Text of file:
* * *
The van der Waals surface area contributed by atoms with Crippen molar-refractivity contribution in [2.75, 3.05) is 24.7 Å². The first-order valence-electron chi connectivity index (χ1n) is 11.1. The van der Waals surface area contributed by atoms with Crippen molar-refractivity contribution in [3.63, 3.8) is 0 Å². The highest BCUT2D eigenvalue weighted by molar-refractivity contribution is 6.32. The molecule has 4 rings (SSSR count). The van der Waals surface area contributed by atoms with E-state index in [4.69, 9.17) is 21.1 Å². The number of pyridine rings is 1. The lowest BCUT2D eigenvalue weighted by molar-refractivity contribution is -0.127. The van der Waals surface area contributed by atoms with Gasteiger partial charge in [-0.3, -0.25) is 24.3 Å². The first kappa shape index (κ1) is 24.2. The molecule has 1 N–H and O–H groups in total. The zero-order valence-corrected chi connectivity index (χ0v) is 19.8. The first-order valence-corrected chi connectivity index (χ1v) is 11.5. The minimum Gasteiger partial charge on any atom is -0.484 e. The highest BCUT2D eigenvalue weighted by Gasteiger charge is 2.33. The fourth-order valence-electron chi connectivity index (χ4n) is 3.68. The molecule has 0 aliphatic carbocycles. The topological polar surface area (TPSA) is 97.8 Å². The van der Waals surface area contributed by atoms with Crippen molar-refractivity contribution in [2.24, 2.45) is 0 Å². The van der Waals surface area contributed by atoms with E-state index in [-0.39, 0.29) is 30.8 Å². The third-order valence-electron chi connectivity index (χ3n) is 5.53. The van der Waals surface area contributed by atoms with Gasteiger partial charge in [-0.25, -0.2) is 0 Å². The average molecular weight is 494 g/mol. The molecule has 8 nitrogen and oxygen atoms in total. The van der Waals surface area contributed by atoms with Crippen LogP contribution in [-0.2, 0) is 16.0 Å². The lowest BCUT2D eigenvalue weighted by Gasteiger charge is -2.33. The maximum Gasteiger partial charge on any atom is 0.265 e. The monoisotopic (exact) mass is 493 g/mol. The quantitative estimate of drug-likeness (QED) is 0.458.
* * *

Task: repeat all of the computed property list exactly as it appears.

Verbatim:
The van der Waals surface area contributed by atoms with Crippen molar-refractivity contribution in [2.75, 3.05) is 24.7 Å². The first-order valence-electron chi connectivity index (χ1n) is 11.1. The van der Waals surface area contributed by atoms with Crippen molar-refractivity contribution in [3.63, 3.8) is 0 Å². The highest BCUT2D eigenvalue weighted by molar-refractivity contribution is 6.32. The molecule has 4 rings (SSSR count). The van der Waals surface area contributed by atoms with E-state index in [4.69, 9.17) is 21.1 Å². The number of pyridine rings is 1. The lowest BCUT2D eigenvalue weighted by molar-refractivity contribution is -0.127. The van der Waals surface area contributed by atoms with Gasteiger partial charge in [-0.3, -0.25) is 24.3 Å². The first kappa shape index (κ1) is 24.2. The molecule has 1 N–H and O–H groups in total. The zero-order valence-corrected chi connectivity index (χ0v) is 19.8. The first-order valence-corrected chi connectivity index (χ1v) is 11.5. The minimum Gasteiger partial charge on any atom is -0.484 e. The highest BCUT2D eigenvalue weighted by Gasteiger charge is 2.33. The fourth-order valence-electron chi connectivity index (χ4n) is 3.68. The molecule has 0 aliphatic carbocycles. The topological polar surface area (TPSA) is 97.8 Å². The van der Waals surface area contributed by atoms with Crippen molar-refractivity contribution in [2.24, 2.45) is 0 Å². The van der Waals surface area contributed by atoms with E-state index in [-0.39, 0.29) is 30.8 Å². The third-order valence-electron chi connectivity index (χ3n) is 5.53. The van der Waals surface area contributed by atoms with Gasteiger partial charge in [-0.25, -0.2) is 0 Å². The average molecular weight is 494 g/mol. The molecule has 8 nitrogen and oxygen atoms in total. The van der Waals surface area contributed by atoms with Crippen LogP contribution in [-0.2, 0) is 16.0 Å². The lowest BCUT2D eigenvalue weighted by Gasteiger charge is -2.33. The maximum Gasteiger partial charge on any atom is 0.265 e. The monoisotopic (exact) mass is 493 g/mol. The quantitative estimate of drug-likeness (QED) is 0.458.